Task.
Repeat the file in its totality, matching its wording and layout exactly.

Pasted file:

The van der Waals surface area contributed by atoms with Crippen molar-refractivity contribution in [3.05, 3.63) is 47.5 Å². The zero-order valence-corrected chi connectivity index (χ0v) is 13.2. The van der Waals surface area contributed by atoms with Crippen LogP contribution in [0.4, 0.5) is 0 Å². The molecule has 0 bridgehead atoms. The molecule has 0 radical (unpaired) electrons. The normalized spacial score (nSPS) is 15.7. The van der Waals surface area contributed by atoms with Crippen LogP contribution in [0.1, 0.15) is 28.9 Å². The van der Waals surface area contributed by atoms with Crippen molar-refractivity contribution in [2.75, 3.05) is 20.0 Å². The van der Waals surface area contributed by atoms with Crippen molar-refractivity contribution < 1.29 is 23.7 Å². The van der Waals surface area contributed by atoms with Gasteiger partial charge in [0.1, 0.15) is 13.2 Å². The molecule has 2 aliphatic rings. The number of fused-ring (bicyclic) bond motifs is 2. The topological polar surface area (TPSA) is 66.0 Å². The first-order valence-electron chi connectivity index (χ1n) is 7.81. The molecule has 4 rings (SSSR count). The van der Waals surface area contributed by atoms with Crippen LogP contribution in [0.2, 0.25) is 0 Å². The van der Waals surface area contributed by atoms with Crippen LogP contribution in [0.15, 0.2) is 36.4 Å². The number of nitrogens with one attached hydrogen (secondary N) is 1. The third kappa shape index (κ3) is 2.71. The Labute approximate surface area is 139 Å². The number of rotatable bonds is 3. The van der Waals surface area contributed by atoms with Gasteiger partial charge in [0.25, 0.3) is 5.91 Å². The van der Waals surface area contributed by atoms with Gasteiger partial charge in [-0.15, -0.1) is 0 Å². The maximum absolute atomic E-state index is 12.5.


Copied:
The van der Waals surface area contributed by atoms with Crippen molar-refractivity contribution in [3.05, 3.63) is 47.5 Å². The zero-order valence-corrected chi connectivity index (χ0v) is 13.2. The van der Waals surface area contributed by atoms with Crippen LogP contribution in [0.4, 0.5) is 0 Å². The molecule has 0 bridgehead atoms. The molecule has 0 radical (unpaired) electrons. The normalized spacial score (nSPS) is 15.7. The van der Waals surface area contributed by atoms with Crippen LogP contribution in [0.1, 0.15) is 28.9 Å². The van der Waals surface area contributed by atoms with Crippen molar-refractivity contribution in [2.75, 3.05) is 20.0 Å². The van der Waals surface area contributed by atoms with Crippen molar-refractivity contribution < 1.29 is 23.7 Å². The van der Waals surface area contributed by atoms with Gasteiger partial charge in [0.1, 0.15) is 13.2 Å². The molecule has 2 aliphatic rings. The number of fused-ring (bicyclic) bond motifs is 2. The topological polar surface area (TPSA) is 66.0 Å². The first-order valence-electron chi connectivity index (χ1n) is 7.81. The molecule has 4 rings (SSSR count). The van der Waals surface area contributed by atoms with Crippen LogP contribution in [0.2, 0.25) is 0 Å². The van der Waals surface area contributed by atoms with Crippen LogP contribution in [0.15, 0.2) is 36.4 Å². The number of nitrogens with one attached hydrogen (secondary N) is 1. The third kappa shape index (κ3) is 2.71. The Labute approximate surface area is 139 Å². The number of rotatable bonds is 3. The van der Waals surface area contributed by atoms with Gasteiger partial charge in [0.25, 0.3) is 5.91 Å². The van der Waals surface area contributed by atoms with Gasteiger partial charge in [-0.15, -0.1) is 0 Å². The maximum absolute atomic E-state index is 12.5.